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Photo: Ed Freeman/Getty Images

American billionaires are buying large ranches across Wyoming, Montana and Texas, creating a new class of luxury assets, writes Bloomberg.

Why it matters: The wealthy are often buying the land from "asset-rich, cash poor" small farmers whose families have owned the land for decades. The purchases put money in the farmers' pockets as many struggle with tough times, but are shifting the structure of land ownership in the American West.

The big picture: Compared to other luxury assets, land can be enjoyed without losing its value.

  • 100 families own about 42 million acres across the country. The amount of land owned by these families has jumped 50% since 2007, reports the New York Times.

The buyers: Amazon's Jeff Bezos owns 420,000 acres in Texas. He uses it for his space exploration ventures, per Bloomberg. He spent his childhood summers at his grandparents' Texas ranch.

  • Businessman John Malone owns the most land in the U.S. with 2.20 million acres —  most of it is ranch land.
  • Media giant Ted Turner owns 2 million acres spread across Montana, Nebraska and other states.

Yes, but: Some locals view the wealthy buyers as a "threat to a way of life beloved for its easy access to the outdoors," per the Times. However, some rich land owners have made a point to invest in conservation efforts in their communities.

Go deeper: The upward march of the billionaires

Go deeper

24 mins ago - Politics & Policy

Kevin McCarthy's rude awakening

House Minority Leader Kevin McCarthy. Photo: Mark Wilson/Getty Images

Kevin McCarthy is learning you can get torched when you try to make everyone happy, especially after an insurrection.

Why it matters: The House Republican leader had been hoping to use this year to build toward taking the majority in 2022, but his efforts to bridge intra-party divisiveness over the Capitol siege have him taking heat from every direction, eroding his stature both with the public and within his party.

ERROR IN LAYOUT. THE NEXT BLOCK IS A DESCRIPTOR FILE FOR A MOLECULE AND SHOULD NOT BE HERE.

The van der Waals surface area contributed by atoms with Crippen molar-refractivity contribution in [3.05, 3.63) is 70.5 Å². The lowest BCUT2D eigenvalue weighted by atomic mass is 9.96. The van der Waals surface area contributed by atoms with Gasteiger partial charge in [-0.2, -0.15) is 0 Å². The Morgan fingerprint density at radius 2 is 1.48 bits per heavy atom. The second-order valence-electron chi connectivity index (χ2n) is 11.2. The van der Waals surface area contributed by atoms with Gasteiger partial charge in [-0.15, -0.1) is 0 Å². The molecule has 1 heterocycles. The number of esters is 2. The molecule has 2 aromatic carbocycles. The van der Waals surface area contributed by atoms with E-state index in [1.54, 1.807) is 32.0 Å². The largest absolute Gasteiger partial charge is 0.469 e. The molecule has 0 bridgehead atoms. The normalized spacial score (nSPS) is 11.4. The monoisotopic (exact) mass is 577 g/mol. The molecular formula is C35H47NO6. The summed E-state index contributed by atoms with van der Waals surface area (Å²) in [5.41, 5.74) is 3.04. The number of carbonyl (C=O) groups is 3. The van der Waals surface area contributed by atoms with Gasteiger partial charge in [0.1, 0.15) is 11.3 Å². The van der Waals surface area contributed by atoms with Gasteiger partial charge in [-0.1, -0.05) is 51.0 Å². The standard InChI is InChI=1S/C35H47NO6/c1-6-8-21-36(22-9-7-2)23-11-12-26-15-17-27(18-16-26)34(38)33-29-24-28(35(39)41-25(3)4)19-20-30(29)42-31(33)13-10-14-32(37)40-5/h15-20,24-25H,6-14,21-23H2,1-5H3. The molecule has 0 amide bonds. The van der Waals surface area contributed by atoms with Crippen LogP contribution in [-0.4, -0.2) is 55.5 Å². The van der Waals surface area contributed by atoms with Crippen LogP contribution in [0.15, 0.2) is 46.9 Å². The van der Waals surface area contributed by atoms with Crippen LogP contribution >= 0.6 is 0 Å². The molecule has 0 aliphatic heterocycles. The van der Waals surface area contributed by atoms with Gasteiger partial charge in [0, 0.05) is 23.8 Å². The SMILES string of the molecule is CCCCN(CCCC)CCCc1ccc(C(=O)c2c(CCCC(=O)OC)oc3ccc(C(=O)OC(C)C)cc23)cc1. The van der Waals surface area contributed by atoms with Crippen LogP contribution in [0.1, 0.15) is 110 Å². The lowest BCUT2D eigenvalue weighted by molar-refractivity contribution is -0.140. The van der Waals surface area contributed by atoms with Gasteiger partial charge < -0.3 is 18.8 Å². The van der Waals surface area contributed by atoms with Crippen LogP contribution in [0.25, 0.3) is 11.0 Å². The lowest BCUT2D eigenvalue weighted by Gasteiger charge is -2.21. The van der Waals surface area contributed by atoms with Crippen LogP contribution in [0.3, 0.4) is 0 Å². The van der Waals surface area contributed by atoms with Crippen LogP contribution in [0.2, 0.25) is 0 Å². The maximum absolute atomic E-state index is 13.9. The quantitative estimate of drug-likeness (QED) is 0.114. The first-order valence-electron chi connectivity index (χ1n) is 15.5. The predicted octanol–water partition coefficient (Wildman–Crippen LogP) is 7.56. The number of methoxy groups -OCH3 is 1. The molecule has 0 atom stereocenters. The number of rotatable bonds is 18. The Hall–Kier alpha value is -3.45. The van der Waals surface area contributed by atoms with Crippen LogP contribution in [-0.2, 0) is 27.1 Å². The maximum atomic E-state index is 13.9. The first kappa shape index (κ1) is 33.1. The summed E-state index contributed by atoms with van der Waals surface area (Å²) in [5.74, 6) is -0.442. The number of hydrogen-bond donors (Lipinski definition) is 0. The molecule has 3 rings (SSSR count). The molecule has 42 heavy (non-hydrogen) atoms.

The next big political war: redistricting

Illustration: Aïda Amer/Axios

Democrats are preparing a mix of tech and legal strategies to combat expected gerrymandering by Republicans, who are planning to go on legal offense themselves.

Why it matters: Democrats failed to regain a single state legislature on Election Day, while Republicans upped their control to 30 states' Houses and Senates. In the majority of states, legislatures draw new congressional district lines, which can boost a party's candidates for the next decade.

55 mins ago - Politics & Policy

Vaccinations, relief timing dominate Sweet 16 call

Sen. Joe Manchin (D-W.V.) speaks during a news conference in December with a group of bipartisan lawmakers. Photo: Caroline Brehman/CQ-Roll Call, Inc via Getty Images

Vaccine distribution, pandemic data and a cross-party comity dominated today's virtual meeting between White House officials and a bipartisan group of 16 senators, Senator Angus King told Axios.

Why it matters: Given Democrats' razor-thin majority in both chambers of Congress, President Biden will have to rely heavily on this group of centrist lawmakers — dubbed the "Sweet 16" — to pass any substantial legislation.